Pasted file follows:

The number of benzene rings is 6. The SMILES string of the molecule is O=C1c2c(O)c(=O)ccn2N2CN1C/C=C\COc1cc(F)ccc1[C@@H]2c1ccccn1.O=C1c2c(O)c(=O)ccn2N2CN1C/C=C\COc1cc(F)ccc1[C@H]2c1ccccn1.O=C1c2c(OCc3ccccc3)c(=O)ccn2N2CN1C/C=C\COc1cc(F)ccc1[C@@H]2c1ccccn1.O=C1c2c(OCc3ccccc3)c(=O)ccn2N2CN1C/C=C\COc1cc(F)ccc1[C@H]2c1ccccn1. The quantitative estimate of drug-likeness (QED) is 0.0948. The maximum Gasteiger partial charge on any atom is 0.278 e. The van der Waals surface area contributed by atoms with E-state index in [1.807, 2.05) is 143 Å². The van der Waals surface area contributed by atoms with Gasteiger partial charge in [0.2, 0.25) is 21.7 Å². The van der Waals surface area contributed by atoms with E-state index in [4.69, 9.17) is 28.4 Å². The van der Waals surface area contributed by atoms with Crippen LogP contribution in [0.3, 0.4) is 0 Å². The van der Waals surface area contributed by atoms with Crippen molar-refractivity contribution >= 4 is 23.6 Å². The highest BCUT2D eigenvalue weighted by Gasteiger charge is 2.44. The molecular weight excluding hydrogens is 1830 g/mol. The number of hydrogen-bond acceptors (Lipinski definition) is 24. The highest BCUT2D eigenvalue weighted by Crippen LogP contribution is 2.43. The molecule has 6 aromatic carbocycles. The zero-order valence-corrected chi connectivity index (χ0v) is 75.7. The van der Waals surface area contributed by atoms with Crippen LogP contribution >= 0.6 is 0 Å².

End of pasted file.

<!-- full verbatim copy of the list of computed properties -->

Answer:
The number of benzene rings is 6. The SMILES string of the molecule is O=C1c2c(O)c(=O)ccn2N2CN1C/C=C\COc1cc(F)ccc1[C@@H]2c1ccccn1.O=C1c2c(O)c(=O)ccn2N2CN1C/C=C\COc1cc(F)ccc1[C@H]2c1ccccn1.O=C1c2c(OCc3ccccc3)c(=O)ccn2N2CN1C/C=C\COc1cc(F)ccc1[C@@H]2c1ccccn1.O=C1c2c(OCc3ccccc3)c(=O)ccn2N2CN1C/C=C\COc1cc(F)ccc1[C@H]2c1ccccn1. The quantitative estimate of drug-likeness (QED) is 0.0948. The maximum Gasteiger partial charge on any atom is 0.278 e. The van der Waals surface area contributed by atoms with E-state index in [1.807, 2.05) is 143 Å². The van der Waals surface area contributed by atoms with Gasteiger partial charge in [0.2, 0.25) is 21.7 Å². The van der Waals surface area contributed by atoms with E-state index in [4.69, 9.17) is 28.4 Å². The van der Waals surface area contributed by atoms with Crippen LogP contribution in [0.3, 0.4) is 0 Å². The van der Waals surface area contributed by atoms with Crippen molar-refractivity contribution >= 4 is 23.6 Å². The highest BCUT2D eigenvalue weighted by Gasteiger charge is 2.44. The molecular weight excluding hydrogens is 1830 g/mol. The number of hydrogen-bond acceptors (Lipinski definition) is 24. The highest BCUT2D eigenvalue weighted by Crippen LogP contribution is 2.43. The molecule has 6 aromatic carbocycles. The zero-order valence-corrected chi connectivity index (χ0v) is 75.7. The van der Waals surface area contributed by atoms with Crippen LogP contribution >= 0.6 is 0 Å².